Food

Turning on the off switch in cancer cells

The hot dog missile

If you hazard to call yourself “middle-aged” or older, when I say, “Nitrites, hot dogs and cancer,” you might rock back in your chair, nod your head, and say, “Oh yeah, I remember something about that.” For the younger folks-well, listen up, because history has a funny way of repeating itself.

Back to protein

The point isn’t that nitrite is safe. It is the mere possibility, however unlikely it may be, that it could cause cancer that alarms the public. But what if researchers produced considerably more impressive scientific results that were far more substantial? What if there was a chemical that experimentally turned on cancer in 100% of the test animals and its relative absence limited cancer to 0% of the animals? Furthermore, what if this chemical were capable of acting in this way at routine levels of intake and not the extraordinary levels used in the NSAR experiments? Finding such a chemical would be the holy grail of cancer research.

Three stages of cancer

Cancer proceeds through three stages: initiation, promotion and progression. To use a rough analogy, the cancer process is similar to planting a lawn. Initiation is when you put the seeds in the soil, promotion is when the grass starts to grow and progression is when the grass gets completely out of control, invading the driveway, the shrubbery and the sidewalk.

Protein and initiation

How does protein intake affect cancer initiation? Our first test was to see whether protein intake affected the enzyme principally responsible for afflation metabolism, the mixed-function oxidase (MA). This enzyme is very complex because it also metabolizes pharmaceuticals and other chemicals, friend or foe to the body. Paradoxically, this enzyme both detoxifies and activates afflation. It is an extraordinary transformation substance.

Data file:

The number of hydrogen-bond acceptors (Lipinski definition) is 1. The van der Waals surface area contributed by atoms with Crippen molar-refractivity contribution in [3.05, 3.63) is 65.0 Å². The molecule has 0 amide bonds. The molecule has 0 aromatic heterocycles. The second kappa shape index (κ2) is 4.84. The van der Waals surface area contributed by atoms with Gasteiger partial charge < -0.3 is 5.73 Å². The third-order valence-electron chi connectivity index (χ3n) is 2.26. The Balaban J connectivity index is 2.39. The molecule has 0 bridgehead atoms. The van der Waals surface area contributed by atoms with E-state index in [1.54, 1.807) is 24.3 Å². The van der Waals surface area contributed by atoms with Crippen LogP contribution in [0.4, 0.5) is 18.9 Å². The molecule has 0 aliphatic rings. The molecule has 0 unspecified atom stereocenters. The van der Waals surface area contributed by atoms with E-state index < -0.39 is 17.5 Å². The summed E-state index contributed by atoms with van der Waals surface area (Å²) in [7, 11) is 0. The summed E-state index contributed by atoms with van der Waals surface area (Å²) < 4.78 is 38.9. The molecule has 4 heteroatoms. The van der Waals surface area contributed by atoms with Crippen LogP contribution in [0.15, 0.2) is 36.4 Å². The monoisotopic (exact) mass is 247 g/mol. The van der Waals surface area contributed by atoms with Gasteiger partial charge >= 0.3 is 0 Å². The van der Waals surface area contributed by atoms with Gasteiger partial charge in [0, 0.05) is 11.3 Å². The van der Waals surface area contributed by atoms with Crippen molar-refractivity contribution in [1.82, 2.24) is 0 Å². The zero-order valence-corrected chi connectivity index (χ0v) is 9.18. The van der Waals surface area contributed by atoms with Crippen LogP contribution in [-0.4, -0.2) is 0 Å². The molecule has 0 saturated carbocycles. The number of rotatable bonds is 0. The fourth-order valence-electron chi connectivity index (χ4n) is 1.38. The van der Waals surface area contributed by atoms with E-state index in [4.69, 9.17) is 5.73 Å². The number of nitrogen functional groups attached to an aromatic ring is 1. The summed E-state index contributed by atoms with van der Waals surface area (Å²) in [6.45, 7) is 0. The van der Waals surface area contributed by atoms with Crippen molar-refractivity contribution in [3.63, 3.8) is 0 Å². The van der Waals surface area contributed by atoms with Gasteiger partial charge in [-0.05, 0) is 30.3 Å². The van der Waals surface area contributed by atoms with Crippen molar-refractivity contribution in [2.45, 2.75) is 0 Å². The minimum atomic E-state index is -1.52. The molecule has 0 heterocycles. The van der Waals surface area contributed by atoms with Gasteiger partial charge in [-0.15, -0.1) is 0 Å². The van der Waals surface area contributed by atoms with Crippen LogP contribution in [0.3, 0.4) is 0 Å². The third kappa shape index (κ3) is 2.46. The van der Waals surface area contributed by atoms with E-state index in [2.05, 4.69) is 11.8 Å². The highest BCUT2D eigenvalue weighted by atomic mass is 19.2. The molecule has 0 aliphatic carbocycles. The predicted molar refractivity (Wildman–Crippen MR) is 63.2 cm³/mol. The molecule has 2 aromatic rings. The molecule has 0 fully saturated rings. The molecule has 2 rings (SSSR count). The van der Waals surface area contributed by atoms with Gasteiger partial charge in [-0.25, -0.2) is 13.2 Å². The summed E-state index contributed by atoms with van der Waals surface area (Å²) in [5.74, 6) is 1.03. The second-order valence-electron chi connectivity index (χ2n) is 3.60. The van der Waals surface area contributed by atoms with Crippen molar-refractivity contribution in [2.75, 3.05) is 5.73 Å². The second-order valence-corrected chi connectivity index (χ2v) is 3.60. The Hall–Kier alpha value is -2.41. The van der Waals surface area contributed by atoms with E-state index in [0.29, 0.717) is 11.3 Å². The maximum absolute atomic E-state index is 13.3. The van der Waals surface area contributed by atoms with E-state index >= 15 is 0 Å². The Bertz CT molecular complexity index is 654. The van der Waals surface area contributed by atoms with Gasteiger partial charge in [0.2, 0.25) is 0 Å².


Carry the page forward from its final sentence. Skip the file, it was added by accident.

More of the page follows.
Protein and promotion

To go back to the lawn analogy, sowing the grass seeds in the soil was the initiation process. We found, conclusively, through a number of experiments, that a low-protein diet could decrease, at the time of planting, the number of seeds in our “cancerous” lawn. That was an incredible finding, but we needed to do more. We wondered: what happens during the promotion stage of cancer, the all-important reversible stage? Would the benefits of low protein intake achieved during initiation continue through promotion? Practically speaking, it was difficult to study this stage of cancer because of time and money. It is an expensive study that allows rats to live until they develop full tumors.

Not all proteins are alike

If you have followed the story so far, you have seen how provocative these findings are. Controlling cancer through nutrition was, and still is, a radical idea. But as if this weren’t enough, one more issue would yield explosive information: did it make any difference what type of protein was used in these experiments? For all of these experiments, we were using casein, which makes up 87% of cow’s milk protein.

The grand finale

Thus far we had relied on experiments where we measured only the early indicators of tumor development, the early cancer-like foci. Now, it was time to do the big study, the one where we would measure complete tumor formation. We organized a very large study of several hundred rats and examined tumor formation over their lifetimes using several different approaches

Other cancers, other carcinogens

Okay, so here’s the central question: how does this research apply to human health and human liver cancer in particular? One way to investigate this question is to research other species, other carcinogens and other organs. If casein’s effect on cancer is consistent across these categories, it becomes more likely that humans better take note. So our research became broader in scope, to see whether our discoveries would hold up.

Lastly Comment

Having the opportunity to do such a study is rare, at best, but by incredibly good luck we were given exactly the opportunity we needed. In 1980 I had the good fortune of welcoming in my laboratory a most personable and professional scientist from mainland China, Dr. Junshi Chen. With this remarkable man, opportunities arose to search for some larger truths. We were given the chance to do a human study that would take all of these principles we had begun to uncover in the lab to the next level

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